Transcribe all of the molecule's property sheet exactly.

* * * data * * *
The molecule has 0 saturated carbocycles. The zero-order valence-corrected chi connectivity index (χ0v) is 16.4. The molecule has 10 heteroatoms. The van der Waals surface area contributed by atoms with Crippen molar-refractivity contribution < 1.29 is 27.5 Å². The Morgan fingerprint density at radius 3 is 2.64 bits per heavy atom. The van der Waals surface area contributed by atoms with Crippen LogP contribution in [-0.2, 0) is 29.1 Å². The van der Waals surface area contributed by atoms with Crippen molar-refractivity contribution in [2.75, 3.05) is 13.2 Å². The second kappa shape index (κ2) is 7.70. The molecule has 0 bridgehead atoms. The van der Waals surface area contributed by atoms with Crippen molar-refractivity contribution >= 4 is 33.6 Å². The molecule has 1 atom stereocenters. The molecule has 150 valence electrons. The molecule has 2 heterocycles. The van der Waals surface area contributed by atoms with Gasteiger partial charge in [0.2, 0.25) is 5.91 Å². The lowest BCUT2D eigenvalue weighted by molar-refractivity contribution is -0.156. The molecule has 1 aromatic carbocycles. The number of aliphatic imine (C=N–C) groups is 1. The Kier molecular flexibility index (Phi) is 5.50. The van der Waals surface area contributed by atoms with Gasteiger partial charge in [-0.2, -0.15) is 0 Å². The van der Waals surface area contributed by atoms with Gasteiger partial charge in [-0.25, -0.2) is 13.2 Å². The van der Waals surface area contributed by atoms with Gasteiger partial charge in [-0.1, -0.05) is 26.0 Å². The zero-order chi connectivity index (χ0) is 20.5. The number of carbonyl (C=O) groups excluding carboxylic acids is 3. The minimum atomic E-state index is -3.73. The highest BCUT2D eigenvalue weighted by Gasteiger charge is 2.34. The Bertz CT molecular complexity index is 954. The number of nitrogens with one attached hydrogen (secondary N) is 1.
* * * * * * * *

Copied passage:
The molecule has 0 saturated carbocycles. The zero-order valence-corrected chi connectivity index (χ0v) is 16.4. The molecule has 10 heteroatoms. The van der Waals surface area contributed by atoms with Crippen molar-refractivity contribution < 1.29 is 27.5 Å². The Morgan fingerprint density at radius 3 is 2.64 bits per heavy atom. The van der Waals surface area contributed by atoms with Crippen LogP contribution in [-0.2, 0) is 29.1 Å². The van der Waals surface area contributed by atoms with Crippen molar-refractivity contribution in [2.75, 3.05) is 13.2 Å². The second kappa shape index (κ2) is 7.70. The molecule has 0 bridgehead atoms. The van der Waals surface area contributed by atoms with Crippen molar-refractivity contribution >= 4 is 33.6 Å². The molecule has 1 atom stereocenters. The molecule has 150 valence electrons. The molecule has 2 heterocycles. The van der Waals surface area contributed by atoms with Gasteiger partial charge in [0.2, 0.25) is 5.91 Å². The lowest BCUT2D eigenvalue weighted by molar-refractivity contribution is -0.156. The molecule has 1 aromatic carbocycles. The number of aliphatic imine (C=N–C) groups is 1. The Kier molecular flexibility index (Phi) is 5.50. The van der Waals surface area contributed by atoms with Gasteiger partial charge in [-0.2, -0.15) is 0 Å². The van der Waals surface area contributed by atoms with Gasteiger partial charge in [-0.25, -0.2) is 13.2 Å². The van der Waals surface area contributed by atoms with Gasteiger partial charge in [-0.1, -0.05) is 26.0 Å². The zero-order chi connectivity index (χ0) is 20.5. The number of carbonyl (C=O) groups excluding carboxylic acids is 3. The minimum atomic E-state index is -3.73. The highest BCUT2D eigenvalue weighted by Gasteiger charge is 2.34. The Bertz CT molecular complexity index is 954. The number of nitrogens with one attached hydrogen (secondary N) is 1.